I just hope that tool vendors realize this risk; otherwise we‘re in for another round of “XML hell”.

To SOAP or Not To SOAP : That is The Question

SOAP gets mentioned every time people talk about Web services. SOAP is almost always considered an integral part of any “serious” Web services implementation, especially if there is also a desire to use WSDL.

But it does not have to be. WSDL 1.1 has HTTP binding support and this support will be beefed up in WSDL 2.0. Granted, the support for WSLD HTTP binding is not very good right now, for example JAX-RPC does not mandate it at all (SOAP binging and SOAP with Attachment are the only two requirements). Assuming the support for HTTP binding will improve or if using WSDL is not even a requirement (after all, a service can be described using “plain English”, as long as developers can understand this description), how should one decide whether to use SOAP?

To me, it all comes down to metadata. The main purpose of SOAP (in case of document-style services) is to provide a place where to put message metadata. This place is SOAP header. WS-Security digital signature, WS-Addressing headers or application-specific metadata all belong there. Today, many (if not most) Web services implementations don’t use SOAP headers and so for these implementations SOAP is just overhead and added complexity (just try get direct access to the InputStream of the message payload in any JAX-RPC-compliant implementaiton). Without anything in the header, SOAP does not have any advantage over good old XML over HTTP “post” (assuming that there is a schema for this XML).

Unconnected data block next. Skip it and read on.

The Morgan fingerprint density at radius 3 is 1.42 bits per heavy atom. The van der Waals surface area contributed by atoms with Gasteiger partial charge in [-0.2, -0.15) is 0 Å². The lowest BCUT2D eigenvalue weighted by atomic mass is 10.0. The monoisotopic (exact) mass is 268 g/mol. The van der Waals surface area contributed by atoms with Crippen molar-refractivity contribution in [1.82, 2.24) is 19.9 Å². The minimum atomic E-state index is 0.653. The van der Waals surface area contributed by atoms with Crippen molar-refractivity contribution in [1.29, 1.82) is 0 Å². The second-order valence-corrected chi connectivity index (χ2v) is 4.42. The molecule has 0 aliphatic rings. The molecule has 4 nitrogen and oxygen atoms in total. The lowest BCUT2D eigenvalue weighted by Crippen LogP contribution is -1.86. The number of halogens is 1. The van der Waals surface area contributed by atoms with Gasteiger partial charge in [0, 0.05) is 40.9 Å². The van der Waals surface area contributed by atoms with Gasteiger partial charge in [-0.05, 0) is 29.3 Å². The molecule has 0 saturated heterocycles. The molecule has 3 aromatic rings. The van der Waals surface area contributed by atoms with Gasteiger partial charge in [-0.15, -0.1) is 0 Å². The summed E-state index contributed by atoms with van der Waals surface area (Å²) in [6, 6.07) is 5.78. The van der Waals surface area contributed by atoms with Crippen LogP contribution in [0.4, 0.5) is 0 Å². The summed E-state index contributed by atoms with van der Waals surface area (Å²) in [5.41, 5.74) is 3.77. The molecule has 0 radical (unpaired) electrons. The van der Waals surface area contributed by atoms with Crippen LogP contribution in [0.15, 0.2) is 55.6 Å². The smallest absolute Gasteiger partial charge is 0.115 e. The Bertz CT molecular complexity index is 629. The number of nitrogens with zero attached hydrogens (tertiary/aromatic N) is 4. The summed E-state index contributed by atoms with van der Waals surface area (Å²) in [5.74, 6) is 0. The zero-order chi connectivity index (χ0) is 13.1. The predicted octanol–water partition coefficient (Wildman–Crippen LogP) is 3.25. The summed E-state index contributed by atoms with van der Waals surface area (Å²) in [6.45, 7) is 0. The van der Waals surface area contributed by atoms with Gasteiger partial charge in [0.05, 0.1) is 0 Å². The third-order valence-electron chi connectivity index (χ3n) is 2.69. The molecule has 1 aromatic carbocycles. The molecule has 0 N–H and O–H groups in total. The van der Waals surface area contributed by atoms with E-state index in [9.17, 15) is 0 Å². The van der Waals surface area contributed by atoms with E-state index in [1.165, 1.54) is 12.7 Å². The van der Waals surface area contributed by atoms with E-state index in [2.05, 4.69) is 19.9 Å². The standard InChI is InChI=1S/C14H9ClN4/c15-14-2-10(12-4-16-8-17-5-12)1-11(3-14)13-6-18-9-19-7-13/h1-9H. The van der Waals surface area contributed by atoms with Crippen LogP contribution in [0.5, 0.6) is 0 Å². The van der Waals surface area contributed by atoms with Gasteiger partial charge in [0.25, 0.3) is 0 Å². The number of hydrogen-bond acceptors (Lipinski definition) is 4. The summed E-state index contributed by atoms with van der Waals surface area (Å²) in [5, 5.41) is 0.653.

One can argue that SOAP engines also provide XML mapping to the host language primitives, i.e., mapping to/from objects. I personally think that XML mapping capabilities must be de-coupled from SOAP processing. A good XML mapping framework should work with any XML source (in fact, this is exactly where JAX-WS, which is the next version of JAX-RPC is going). A developer must have a choice of receiving “raw” XML from SOAP engine or converting this XML into objects using a framework of his/her choice (e.g., what if I want to use Castor instead of JAXB), I really don’t understand why SOAP engine should make this choice for me.